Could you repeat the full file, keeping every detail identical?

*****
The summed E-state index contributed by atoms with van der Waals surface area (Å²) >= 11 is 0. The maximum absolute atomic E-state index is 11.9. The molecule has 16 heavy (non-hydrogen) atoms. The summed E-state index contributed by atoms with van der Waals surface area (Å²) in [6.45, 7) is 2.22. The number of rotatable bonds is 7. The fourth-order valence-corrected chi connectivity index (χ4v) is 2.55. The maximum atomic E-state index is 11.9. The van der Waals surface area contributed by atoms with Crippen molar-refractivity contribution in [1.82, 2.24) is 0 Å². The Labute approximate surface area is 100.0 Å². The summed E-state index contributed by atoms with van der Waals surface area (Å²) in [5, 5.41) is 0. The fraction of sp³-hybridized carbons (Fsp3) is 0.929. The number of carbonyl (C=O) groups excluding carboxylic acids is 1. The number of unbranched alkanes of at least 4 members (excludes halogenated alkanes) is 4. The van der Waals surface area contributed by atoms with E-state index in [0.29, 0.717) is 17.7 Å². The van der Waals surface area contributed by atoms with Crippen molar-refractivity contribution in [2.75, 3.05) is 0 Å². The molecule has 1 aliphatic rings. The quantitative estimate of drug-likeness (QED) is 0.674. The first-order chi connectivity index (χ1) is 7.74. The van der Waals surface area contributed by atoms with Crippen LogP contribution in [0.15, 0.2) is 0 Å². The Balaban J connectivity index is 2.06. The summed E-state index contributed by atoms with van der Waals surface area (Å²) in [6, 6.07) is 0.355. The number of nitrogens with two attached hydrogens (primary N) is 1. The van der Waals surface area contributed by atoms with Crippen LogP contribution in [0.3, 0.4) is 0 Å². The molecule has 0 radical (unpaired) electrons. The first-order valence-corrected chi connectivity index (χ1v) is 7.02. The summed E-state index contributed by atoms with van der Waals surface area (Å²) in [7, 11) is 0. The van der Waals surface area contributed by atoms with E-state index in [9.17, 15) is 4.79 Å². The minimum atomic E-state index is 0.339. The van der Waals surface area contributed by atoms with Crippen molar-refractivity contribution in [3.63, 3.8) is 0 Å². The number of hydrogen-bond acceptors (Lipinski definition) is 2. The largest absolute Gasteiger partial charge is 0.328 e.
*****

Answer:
The summed E-state index contributed by atoms with van der Waals surface area (Å²) >= 11 is 0. The maximum absolute atomic E-state index is 11.9. The molecule has 16 heavy (non-hydrogen) atoms. The summed E-state index contributed by atoms with van der Waals surface area (Å²) in [6.45, 7) is 2.22. The number of rotatable bonds is 7. The fourth-order valence-corrected chi connectivity index (χ4v) is 2.55. The maximum atomic E-state index is 11.9. The van der Waals surface area contributed by atoms with Crippen molar-refractivity contribution in [1.82, 2.24) is 0 Å². The Labute approximate surface area is 100.0 Å². The summed E-state index contributed by atoms with van der Waals surface area (Å²) in [5, 5.41) is 0. The fraction of sp³-hybridized carbons (Fsp3) is 0.929. The number of carbonyl (C=O) groups excluding carboxylic acids is 1. The number of unbranched alkanes of at least 4 members (excludes halogenated alkanes) is 4. The van der Waals surface area contributed by atoms with E-state index in [0.29, 0.717) is 17.7 Å². The van der Waals surface area contributed by atoms with Crippen molar-refractivity contribution in [2.75, 3.05) is 0 Å². The molecule has 1 aliphatic rings. The quantitative estimate of drug-likeness (QED) is 0.674. The first-order chi connectivity index (χ1) is 7.74. The van der Waals surface area contributed by atoms with Crippen LogP contribution in [0.15, 0.2) is 0 Å². The Balaban J connectivity index is 2.06. The summed E-state index contributed by atoms with van der Waals surface area (Å²) in [6, 6.07) is 0.355. The number of nitrogens with two attached hydrogens (primary N) is 1. The van der Waals surface area contributed by atoms with Crippen LogP contribution in [0.3, 0.4) is 0 Å². The molecule has 0 radical (unpaired) electrons. The first-order valence-corrected chi connectivity index (χ1v) is 7.02. The summed E-state index contributed by atoms with van der Waals surface area (Å²) in [7, 11) is 0. The van der Waals surface area contributed by atoms with E-state index in [9.17, 15) is 4.79 Å². The minimum atomic E-state index is 0.339. The van der Waals surface area contributed by atoms with Crippen molar-refractivity contribution in [3.63, 3.8) is 0 Å². The number of hydrogen-bond acceptors (Lipinski definition) is 2. The largest absolute Gasteiger partial charge is 0.328 e.